Choosing a doctor
Finding a doctor you trust is an important part of staying healthy. You're more likely to schedule regular appointments. And you'll be more comfortable asking questions about your health.
Depending on your plan, you'll likely pay less if you use a doctor in your plan's network. In some plans, you may be required to choose a primary care doctor to coordinate your health care.
Determine if your doctor is in the network
You'll probably pay less when you visit doctors or other health care professionals in your plan's network. Already a UnitedHealthcare plan member? See if your doctor is in the network.
Why do you need a primary care doctor?
Choosing a primary care doctor is something many health plans require. But, even if your plan doesn't require it, finding one is a good idea. Why? When you see the same doctor who knows you and your medical history, that person can help coordinate your care. For example, your primary care doctor:
- Treats routine illnesses
- Performs regular check-ups and screenings
- Is your first call for health concerns
- Refers you to specialists when you require further tests or care
How to select a primary care doctor
It's important to find a primary care doctor that is right for you. Rather than randomly picking someone from your plan's network, consider these steps:
- Ask for referrals from friends and family. Then check to see if those doctors are in your plan's network.
- Search your plan's network for doctors whose locations are convenient for you and your family.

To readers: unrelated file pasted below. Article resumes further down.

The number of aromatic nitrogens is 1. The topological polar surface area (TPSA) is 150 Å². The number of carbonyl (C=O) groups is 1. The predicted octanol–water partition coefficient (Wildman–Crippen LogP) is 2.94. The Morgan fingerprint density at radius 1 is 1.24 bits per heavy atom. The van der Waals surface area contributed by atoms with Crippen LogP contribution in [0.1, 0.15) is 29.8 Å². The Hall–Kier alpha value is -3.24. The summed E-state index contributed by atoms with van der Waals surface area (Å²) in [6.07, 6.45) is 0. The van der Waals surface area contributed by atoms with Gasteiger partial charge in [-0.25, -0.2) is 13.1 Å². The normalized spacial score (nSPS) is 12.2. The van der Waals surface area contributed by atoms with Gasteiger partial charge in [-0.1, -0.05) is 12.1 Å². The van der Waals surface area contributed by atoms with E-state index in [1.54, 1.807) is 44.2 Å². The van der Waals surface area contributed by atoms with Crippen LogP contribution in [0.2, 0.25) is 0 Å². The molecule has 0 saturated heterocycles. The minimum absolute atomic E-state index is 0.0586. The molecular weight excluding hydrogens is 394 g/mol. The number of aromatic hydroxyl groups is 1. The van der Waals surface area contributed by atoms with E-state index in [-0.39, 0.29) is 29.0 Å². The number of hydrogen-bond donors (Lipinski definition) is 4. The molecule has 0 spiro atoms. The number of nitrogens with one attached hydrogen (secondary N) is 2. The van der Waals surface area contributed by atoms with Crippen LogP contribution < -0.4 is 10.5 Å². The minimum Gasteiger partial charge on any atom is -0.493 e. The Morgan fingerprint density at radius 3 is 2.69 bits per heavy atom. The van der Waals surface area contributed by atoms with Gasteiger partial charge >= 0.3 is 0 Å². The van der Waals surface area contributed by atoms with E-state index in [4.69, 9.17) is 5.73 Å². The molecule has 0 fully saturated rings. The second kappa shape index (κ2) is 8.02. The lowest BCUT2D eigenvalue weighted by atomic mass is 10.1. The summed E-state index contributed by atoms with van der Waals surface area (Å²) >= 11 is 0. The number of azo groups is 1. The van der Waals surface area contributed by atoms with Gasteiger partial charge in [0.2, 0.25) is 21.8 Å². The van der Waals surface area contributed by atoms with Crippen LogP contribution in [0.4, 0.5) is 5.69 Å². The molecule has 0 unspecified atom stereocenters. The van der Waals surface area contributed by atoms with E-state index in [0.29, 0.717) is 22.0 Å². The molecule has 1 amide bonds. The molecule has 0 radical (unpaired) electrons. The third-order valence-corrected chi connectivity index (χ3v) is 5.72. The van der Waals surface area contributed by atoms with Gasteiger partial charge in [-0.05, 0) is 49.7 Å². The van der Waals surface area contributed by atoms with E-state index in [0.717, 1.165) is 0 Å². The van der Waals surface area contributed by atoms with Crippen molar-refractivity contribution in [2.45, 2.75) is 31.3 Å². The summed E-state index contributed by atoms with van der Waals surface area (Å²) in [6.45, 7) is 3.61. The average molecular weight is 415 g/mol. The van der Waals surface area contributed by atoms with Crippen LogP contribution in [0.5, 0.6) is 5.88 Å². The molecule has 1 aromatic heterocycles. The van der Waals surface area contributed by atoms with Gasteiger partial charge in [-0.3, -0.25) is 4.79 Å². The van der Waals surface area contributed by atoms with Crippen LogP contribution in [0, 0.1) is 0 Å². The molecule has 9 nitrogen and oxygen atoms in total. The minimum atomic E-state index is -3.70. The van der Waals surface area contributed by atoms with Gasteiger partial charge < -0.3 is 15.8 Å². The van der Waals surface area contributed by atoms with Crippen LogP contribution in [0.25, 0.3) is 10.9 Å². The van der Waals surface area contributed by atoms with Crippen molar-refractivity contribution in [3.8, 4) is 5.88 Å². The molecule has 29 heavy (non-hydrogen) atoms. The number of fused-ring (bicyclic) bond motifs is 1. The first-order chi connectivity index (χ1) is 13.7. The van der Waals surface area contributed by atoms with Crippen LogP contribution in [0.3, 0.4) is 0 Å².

- Research the doctor's education, certification and performance history. (Websites like abms.org and ama-assn.org are great resources for this.) Also, check your health plan to see which doctors have been specially designated for quality and/or cost efficiency.
- Call the doctors on your list to find out more about things like cancellation and payment policies and after-hour health concerns.
- Find out who covers for your doctor when he or she is not available.
- Schedule an appointment with your top choice to go over your medical history, discuss your health concerns and determine if it's a good fit.
Types of doctors
Depending on your situation, you may choose different primary care providers for each member of the family.
Family or general practitioner
These doctors care for a wide range of health concerns and may be able to treat family members of any age.
Internists treat adults and may have additional training in specialties, such as cardiology.
These practitioners specialize in women's health, including pregnancy and childbirth.
Pediatricians specialize in health care for children and adolescents.
These doctors focus on health care for older adults.
Search for UnitedHealth Premium® physicians
Not all health care is equal, and that can affect the care you receive. According to a study in The New England Journal of Medicine, "adults receive the recommended medical treatment only 55 percent of the time."1 That's why UnitedHealthcare developed the UnitedHealth Premium® designation program, which recognizes physicians that meet guidelines for providing quality and cost-efficient care.
The program uses national standardized measures to evaluate for quality and local geographic area benchmarks for cost efficiency across 16 specialties and 47 credentialed specialties, including family medicine, internal medicine, pediatrics, cardiology and orthopedics.
The designation results are displayed in UnitedHealthcare's physician directories (e.g., myuhc.com) to support informed decision-making by members when making health care choices and by physicians when making referrals.
More information on the UnitedHealth Premium program.
- Asch, Steven M. et al. The New England Journal of Medicine. 2006 March 16; 354: 1147-1156.